|JOSHI, VIJAYA - University Of Minnesota|
|COULTER, JEFFREY - University Of Minnesota|
|JOHNSON, GREGG - University Of Minnesota|
|PORTER, PAUL - University Of Minnesota|
|STROCK, JEFFREY - University Of Minnesota|
|GARCIA Y GARCIA, AXEL - University Of Minnesota|
Submitted to: Agronomy
Publication Type: Peer Reviewed Journal
Publication Acceptance Date: 11/4/2019
Publication Date: 11/6/2019
Citation: Joshi, V.R., Thorp, K.R., Coulter, J.A., Johnson, G.A., Porter, P.M., Strock, J.S., Garcia Y Garcia, A. 2019. Improving site-specific maize yield estimation by integrating satellite multispectral data into a crop model. Agronomy. 9(11). https://doi.org/10.3390/agronomy9110719.
Interpretive Summary: The development of satellite-based sensors that provide geospatial information on crop and soil conditions has been a primary success for precision agriculture. However, further developments are needed to integrate geospatial data into computer algorithms that spatially optimize crop production, predict crop yield, and consider potential environmental impacts of agricultural production. In this study, a computational strategy was developed to combine multispectral data from a satellite sensor with a computer simulation model. The strategy was tested using geospatial data from a maize field in Minnesota. A main outcome of the research was further testing and development of existing software tools and algorithms that synthesize data from multiple sources to estimate crop yield. The results will be useful to scientists and researchers involved in precision agriculture for maize systems in the U.S. Midwest.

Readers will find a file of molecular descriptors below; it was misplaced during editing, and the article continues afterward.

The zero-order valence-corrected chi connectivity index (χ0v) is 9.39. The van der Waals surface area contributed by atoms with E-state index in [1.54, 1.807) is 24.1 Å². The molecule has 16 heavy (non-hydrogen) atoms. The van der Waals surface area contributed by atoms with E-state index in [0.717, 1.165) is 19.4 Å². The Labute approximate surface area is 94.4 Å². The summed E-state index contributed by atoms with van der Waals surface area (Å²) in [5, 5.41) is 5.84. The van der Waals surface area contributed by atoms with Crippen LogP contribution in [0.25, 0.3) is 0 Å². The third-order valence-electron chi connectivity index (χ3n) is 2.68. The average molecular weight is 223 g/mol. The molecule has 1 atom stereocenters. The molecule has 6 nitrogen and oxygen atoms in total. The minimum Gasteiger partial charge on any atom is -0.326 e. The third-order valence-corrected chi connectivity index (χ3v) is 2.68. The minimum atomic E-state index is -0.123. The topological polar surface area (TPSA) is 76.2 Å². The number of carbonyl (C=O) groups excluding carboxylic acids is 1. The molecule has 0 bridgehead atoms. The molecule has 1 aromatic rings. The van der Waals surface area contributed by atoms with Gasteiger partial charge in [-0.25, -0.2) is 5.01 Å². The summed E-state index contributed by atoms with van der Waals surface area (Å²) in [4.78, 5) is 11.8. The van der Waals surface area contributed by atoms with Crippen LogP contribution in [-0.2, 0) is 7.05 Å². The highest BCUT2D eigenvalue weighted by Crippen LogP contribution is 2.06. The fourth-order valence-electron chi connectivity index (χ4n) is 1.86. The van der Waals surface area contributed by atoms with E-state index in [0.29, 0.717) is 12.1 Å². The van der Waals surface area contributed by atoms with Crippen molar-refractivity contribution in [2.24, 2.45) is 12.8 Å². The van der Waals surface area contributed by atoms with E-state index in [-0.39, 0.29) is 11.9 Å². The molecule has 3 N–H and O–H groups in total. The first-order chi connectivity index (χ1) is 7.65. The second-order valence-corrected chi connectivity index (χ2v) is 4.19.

Technical Abstract: Integrating remote sensing data into crop models offers opportunities for improved crop yield estimation. To compare site-specific yield estimation accuracy of a stand-alone crop model with a data-integration approach, a study was conducted in 2016-2017 with nitrogen (N) fertilized and unfertilized treatments across a heterogeneous 7-ha maize field. For each treatment, yield data were grouped into five classes resulting into 109 spatial zones. In each zone, the CERES-Maize model was run using the GeoSim plugin within QGIS. In the data integration approach, maize biomass estimated using satellite imagery at the five (V5) and ten (V10) leaf-collar stages were used to optimize the total soil nitrogen concentration (SLNI) and soil fertility factor (SLPF) in CERES-Maize. Without integration, maize yield was simulated with root mean square error (RMSE) of 1264 kg ha-1. Optimization of SLNI improved yield simulations at both V5 and V10. However, better simulations were obtained from optimization at V10 (RMSE 1026 kg ha-1) as compared to V5 (RMSE 1158 kg ha-1). Optimization of SLPF together with SLNI did not further improve the yield simulations. This study shows that integrating remote sensing data into a crop model can improve site-specific maize yield estimations as compared to stand-alone crop modeling approach.